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USING POWDERED ACTIVATED CARBON: A CRITICAL REVIEW
Najm, I., V. L. Snoeyink, B W. Lykins* Jr., AND J Q. Adams*. USING POWDERED ACTIVATED CARBON: A CRITICAL REVIEW. JOURNAL OF THE AMERICAN WATER WORKS ASSOCIATION. AWWA Research Foundation, Denver, CO, 83(1):65-76, (1991).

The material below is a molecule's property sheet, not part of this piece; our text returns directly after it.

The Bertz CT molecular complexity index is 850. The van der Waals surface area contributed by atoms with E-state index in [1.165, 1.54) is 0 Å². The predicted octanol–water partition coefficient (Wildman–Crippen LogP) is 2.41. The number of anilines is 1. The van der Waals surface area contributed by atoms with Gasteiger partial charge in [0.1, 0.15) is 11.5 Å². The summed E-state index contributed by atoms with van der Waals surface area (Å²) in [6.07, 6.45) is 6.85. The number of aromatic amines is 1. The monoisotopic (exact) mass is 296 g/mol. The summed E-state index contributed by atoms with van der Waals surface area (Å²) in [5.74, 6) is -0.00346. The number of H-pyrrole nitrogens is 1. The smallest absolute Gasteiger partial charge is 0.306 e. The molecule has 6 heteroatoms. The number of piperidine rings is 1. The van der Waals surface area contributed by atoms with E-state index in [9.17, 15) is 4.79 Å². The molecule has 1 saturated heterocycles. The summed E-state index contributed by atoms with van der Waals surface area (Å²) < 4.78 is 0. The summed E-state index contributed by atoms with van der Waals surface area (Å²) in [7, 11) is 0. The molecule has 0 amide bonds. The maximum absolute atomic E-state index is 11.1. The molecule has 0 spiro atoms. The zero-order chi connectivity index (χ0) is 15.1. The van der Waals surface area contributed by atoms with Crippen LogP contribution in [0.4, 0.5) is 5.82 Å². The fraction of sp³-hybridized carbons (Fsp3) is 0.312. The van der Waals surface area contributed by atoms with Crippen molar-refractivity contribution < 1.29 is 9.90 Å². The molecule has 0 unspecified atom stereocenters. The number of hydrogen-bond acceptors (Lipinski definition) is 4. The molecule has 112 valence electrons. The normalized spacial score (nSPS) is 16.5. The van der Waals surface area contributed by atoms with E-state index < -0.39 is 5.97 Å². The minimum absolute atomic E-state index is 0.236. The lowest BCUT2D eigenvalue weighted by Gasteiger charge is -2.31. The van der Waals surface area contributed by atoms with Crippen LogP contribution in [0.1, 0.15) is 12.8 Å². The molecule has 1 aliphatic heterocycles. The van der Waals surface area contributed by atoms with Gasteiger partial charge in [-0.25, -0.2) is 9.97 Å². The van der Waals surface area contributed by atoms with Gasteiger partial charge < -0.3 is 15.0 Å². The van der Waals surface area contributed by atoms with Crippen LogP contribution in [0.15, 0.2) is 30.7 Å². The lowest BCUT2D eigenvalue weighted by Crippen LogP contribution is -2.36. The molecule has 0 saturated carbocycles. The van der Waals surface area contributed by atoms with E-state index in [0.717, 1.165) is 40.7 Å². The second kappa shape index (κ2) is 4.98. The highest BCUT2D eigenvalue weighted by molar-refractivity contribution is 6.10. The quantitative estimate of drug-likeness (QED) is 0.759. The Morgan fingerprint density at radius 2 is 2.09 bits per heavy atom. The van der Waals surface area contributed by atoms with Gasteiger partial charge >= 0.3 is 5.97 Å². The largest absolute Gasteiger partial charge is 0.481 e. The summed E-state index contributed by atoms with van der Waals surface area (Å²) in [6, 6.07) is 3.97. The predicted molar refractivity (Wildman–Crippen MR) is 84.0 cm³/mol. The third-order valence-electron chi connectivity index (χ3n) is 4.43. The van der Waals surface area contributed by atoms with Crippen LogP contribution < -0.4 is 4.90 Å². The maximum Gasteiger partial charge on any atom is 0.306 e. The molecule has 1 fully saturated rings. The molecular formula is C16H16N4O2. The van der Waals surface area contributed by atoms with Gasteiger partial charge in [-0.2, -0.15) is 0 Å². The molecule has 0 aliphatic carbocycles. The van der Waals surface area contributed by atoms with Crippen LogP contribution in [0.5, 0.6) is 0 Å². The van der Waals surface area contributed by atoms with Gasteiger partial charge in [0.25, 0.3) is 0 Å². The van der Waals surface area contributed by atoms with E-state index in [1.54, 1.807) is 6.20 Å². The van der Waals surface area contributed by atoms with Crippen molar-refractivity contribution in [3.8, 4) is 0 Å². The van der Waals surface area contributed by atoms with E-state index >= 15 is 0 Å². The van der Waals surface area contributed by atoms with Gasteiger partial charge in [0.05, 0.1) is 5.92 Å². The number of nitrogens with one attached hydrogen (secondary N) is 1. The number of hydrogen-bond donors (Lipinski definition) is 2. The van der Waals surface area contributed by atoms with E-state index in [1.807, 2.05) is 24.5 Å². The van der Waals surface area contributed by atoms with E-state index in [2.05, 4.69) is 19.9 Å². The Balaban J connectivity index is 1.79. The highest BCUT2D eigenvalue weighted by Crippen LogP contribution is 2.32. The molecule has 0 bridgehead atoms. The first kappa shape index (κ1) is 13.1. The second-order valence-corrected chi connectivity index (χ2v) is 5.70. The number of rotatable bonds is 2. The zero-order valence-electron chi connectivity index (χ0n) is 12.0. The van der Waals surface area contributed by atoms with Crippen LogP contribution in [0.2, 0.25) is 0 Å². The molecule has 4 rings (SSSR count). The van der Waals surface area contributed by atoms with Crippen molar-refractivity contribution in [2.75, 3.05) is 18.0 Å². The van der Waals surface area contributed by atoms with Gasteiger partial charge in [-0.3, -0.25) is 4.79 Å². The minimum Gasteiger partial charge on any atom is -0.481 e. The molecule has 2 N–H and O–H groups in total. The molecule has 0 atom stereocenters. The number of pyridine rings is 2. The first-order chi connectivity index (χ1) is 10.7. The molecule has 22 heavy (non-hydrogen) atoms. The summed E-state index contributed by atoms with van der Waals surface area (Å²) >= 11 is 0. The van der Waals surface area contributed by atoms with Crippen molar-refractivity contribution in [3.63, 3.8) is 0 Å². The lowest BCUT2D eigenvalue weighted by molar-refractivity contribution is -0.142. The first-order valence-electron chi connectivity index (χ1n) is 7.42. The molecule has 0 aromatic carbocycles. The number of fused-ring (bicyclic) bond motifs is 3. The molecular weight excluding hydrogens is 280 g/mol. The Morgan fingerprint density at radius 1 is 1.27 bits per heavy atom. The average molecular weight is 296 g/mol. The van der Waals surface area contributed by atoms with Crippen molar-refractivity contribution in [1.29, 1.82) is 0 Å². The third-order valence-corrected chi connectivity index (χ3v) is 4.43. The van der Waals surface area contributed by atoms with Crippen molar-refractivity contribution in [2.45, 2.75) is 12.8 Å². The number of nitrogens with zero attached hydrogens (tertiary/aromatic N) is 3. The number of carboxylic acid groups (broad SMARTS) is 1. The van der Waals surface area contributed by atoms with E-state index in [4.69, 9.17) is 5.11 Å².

Because the performance of powdered activated carbon (PAC) for uses other than taste and odor control is poorly documented, the purpose of this article is to critically review uses that have been reported (i.e., pesticides and herbicides, synthetic organic chemicals, and trihalomethanes and their precursors) and to analyze means of employing PAC more efficiently. Background information discusses characteristics of PAC and factors affecting its performance. The extent of adsorption of synthetic organic chemicals on PAC is strongly dependent on the type of compound being removed. The reported removals of trihalomethanes and trihalomethane precursors by PAC range from poor to very good. In selecting the point of addition of PAC, consideration must be given to the degree of mixing, the contact time between the PAC and the water, the PAC residence time, and the minimization of interference of adsorption by treatment chemicals and calcium carbonate; various techniques for improving adsorption efficiency are described. One of the main advantages of PAC is its low capital cost. A full report of this project, "Control of Organic Compounds with Powdered Activated Carbon," is published by AWWA, order number 90581.